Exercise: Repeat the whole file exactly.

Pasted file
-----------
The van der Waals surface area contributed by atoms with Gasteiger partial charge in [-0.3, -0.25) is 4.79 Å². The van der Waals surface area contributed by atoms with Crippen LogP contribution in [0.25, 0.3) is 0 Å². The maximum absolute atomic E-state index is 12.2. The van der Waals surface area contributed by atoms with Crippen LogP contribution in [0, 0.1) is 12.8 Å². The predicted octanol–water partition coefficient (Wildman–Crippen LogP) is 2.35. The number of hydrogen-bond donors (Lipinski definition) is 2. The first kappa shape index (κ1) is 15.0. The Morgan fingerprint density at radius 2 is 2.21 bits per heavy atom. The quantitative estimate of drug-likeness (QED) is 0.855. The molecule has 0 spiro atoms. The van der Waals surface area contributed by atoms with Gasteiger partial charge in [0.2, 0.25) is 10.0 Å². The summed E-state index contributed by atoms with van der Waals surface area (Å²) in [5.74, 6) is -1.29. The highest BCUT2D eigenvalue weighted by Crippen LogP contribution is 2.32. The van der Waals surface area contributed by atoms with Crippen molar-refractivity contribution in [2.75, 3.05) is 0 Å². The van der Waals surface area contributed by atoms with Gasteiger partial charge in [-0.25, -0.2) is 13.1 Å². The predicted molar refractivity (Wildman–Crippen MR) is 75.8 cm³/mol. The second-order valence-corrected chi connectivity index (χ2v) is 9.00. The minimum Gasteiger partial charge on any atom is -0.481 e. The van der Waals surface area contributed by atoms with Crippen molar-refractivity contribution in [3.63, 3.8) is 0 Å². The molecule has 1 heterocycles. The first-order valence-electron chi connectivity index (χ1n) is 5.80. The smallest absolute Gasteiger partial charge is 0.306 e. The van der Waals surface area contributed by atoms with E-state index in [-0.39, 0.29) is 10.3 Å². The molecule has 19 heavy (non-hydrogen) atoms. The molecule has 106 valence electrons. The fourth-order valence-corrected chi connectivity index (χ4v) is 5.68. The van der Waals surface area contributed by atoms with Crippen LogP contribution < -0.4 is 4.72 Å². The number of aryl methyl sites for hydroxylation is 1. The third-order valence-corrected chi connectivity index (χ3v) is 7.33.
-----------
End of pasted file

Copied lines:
The van der Waals surface area contributed by atoms with Gasteiger partial charge in [-0.3, -0.25) is 4.79 Å². The van der Waals surface area contributed by atoms with Crippen LogP contribution in [0.25, 0.3) is 0 Å². The maximum absolute atomic E-state index is 12.2. The van der Waals surface area contributed by atoms with Crippen LogP contribution in [0, 0.1) is 12.8 Å². The predicted octanol–water partition coefficient (Wildman–Crippen LogP) is 2.35. The number of hydrogen-bond donors (Lipinski definition) is 2. The first kappa shape index (κ1) is 15.0. The Morgan fingerprint density at radius 2 is 2.21 bits per heavy atom. The quantitative estimate of drug-likeness (QED) is 0.855. The molecule has 0 spiro atoms. The van der Waals surface area contributed by atoms with Gasteiger partial charge in [0.2, 0.25) is 10.0 Å². The summed E-state index contributed by atoms with van der Waals surface area (Å²) in [5.74, 6) is -1.29. The highest BCUT2D eigenvalue weighted by Crippen LogP contribution is 2.32. The van der Waals surface area contributed by atoms with Crippen molar-refractivity contribution in [2.75, 3.05) is 0 Å². The van der Waals surface area contributed by atoms with Gasteiger partial charge in [-0.25, -0.2) is 13.1 Å². The predicted molar refractivity (Wildman–Crippen MR) is 75.8 cm³/mol. The second-order valence-corrected chi connectivity index (χ2v) is 9.00. The minimum Gasteiger partial charge on any atom is -0.481 e. The van der Waals surface area contributed by atoms with Crippen molar-refractivity contribution in [3.63, 3.8) is 0 Å². The molecule has 1 heterocycles. The first-order valence-electron chi connectivity index (χ1n) is 5.80. The smallest absolute Gasteiger partial charge is 0.306 e. The van der Waals surface area contributed by atoms with E-state index in [-0.39, 0.29) is 10.3 Å². The molecule has 19 heavy (non-hydrogen) atoms. The molecule has 106 valence electrons. The fourth-order valence-corrected chi connectivity index (χ4v) is 5.68. The van der Waals surface area contributed by atoms with Crippen LogP contribution < -0.4 is 4.72 Å². The number of aryl methyl sites for hydroxylation is 1. The third-order valence-corrected chi connectivity index (χ3v) is 7.33.